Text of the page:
Heatwaves, melting ice sheets, flooding… the disturbing reality of climate change has become much more evident in recent months, and the warnings are increasingly stark – climate anxiety is becoming the new norm for a lot of people.
Just last week, the Intergovernmental Panel on Climate Change (IPCC) issued a special report on climate change and land, highlighting the critical need to think more sustainably about how we use land. It also cited the need for a rapid reduction in carbon emissions from other sectors -including energy generation - of around 45% by 2030 in order to keep the rise in global temperatures below 1.5C this century. However, a growing number of experts now believe that we only have until the end of 2020 to halt the damage being done to the planet.
A brutal reality check
Having set a legally binding target to limit harmful emissions by 2050, you would be forgiven for thinking that the UK Government’s climate action plans would be well underway.
However a recent Climate Change Committee report warned that the policy-making team are already stumbling and not creating the policy changes required, likening the preparations to 'Dad’s Army’ - a worrying assessment.
Doug Parr from Greenpeace UK said: "This is a truly brutal reality check on the government's current progress in tackling the climate emergency. It paints the government as a sleeper who's woken up, seen the house is on fire, raised the alarm and gone straight back to sleep".
However, there does seem to be a glimmer of hope with this week’s letter from 150 MPs calling for barriers to be removed to encourage the development of onshore wind by changing planning rules and making these projects eligible to complete for contracts to supply electricity to customers which they are currently excluded from doing.
Hot air from the energy supply companies
Despite proclamations of a shift towards renewables, the energy supply companies are still overly focused on energy from fossil fuels and are not investing at the scale or speed required to support a rapid decarbonisation of the UK’s energy sector in line with the UK’s commitments to limit greenhouse gas emissions. Although the UK’s energy mix is changing (with some days more than 50% of the UK’s electricity coming from renewable sources) – the pace of change is just not rapid enough.
One of the main problems with energy generating companies in this country is that the majority of them exist to create shareholder value and often this means prioritising short term returns rather than more sustainable power generation options, which has also been exacerbated by the longterm policy vacuum in the UK. The energy sector has to fundamentally change to one that is much fairer and equitable, where everyone benefits and short-term profits don’t come at the expense of the poorest in society and the planet…and here at Ethex we feel that democratising energy production and the financing of this is ultimately the best way forward.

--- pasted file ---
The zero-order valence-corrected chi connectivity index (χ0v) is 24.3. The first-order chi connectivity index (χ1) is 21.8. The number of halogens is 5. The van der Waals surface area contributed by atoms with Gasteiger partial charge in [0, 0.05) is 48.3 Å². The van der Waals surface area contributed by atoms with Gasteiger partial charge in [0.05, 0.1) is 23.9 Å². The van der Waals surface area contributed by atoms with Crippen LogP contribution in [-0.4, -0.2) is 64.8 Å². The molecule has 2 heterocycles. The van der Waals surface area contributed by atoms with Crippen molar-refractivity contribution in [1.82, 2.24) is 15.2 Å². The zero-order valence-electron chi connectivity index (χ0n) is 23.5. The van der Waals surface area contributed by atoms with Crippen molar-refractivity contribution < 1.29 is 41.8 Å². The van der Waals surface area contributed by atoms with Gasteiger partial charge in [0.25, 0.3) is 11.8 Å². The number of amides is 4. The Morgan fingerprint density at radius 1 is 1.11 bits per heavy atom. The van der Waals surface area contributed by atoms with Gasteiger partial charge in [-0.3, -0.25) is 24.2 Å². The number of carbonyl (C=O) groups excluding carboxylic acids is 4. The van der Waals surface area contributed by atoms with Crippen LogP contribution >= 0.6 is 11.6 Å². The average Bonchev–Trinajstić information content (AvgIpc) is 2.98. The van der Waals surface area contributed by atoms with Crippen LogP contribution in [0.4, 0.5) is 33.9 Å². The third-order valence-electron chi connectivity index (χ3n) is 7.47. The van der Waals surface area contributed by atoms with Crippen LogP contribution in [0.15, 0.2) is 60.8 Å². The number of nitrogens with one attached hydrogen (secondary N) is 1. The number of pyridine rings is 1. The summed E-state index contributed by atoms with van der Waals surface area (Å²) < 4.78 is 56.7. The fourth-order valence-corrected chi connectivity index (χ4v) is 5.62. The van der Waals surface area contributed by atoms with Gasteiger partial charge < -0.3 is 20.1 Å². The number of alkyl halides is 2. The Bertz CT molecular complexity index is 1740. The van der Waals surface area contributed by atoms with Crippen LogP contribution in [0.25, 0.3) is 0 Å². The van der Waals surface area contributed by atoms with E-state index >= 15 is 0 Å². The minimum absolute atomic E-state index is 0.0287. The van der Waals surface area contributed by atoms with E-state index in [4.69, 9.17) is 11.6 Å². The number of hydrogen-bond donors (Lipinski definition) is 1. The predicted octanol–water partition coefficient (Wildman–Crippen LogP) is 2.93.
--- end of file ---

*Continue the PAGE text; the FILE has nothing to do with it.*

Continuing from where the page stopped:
With the government seeming to be already failing in their climate ambitions, and the major energy suppliers doing too little to address the problem, now is the time to look to community energy as a model to deliver the low carbon change that people so desperately want. It is time to re-think how our energy is generated - putting effective policies in place to support and incentivise the rapid development of community energy projects in the UK – effectively putting the whole sector on steroids!
What is community energy and why should I care?
Community energy schemes allow people to invest in projects that produce clean, renewable energy, owned by the community for the benefit of the community. They are a great way of democratising clean energy production while putting people who want environmental change in control of the process.
Two great examples of community energy projects that have pioneered the community-owned approaches are Westmill Solar – which is the first community-owned solar farm in the UK and has over 1,500 members, and Low Carbon Hub which develops community-owned renewable energy in Oxfordshire and has a portfolio of 38 projects funded by 1,000 everyday people who’ve invested over £5 million to enable these projects to be built.
The ordinary people that have invested in these projects gain both a fair financial return from their investment and a positive social and environmental return by having their money put to work to directly tackle climate change.
Only two years ago the community energy sector was flourishing with 60 – 70 new projects each year. This should have been a trend that accelerated with the lowering cost of technology and the sector becoming more established.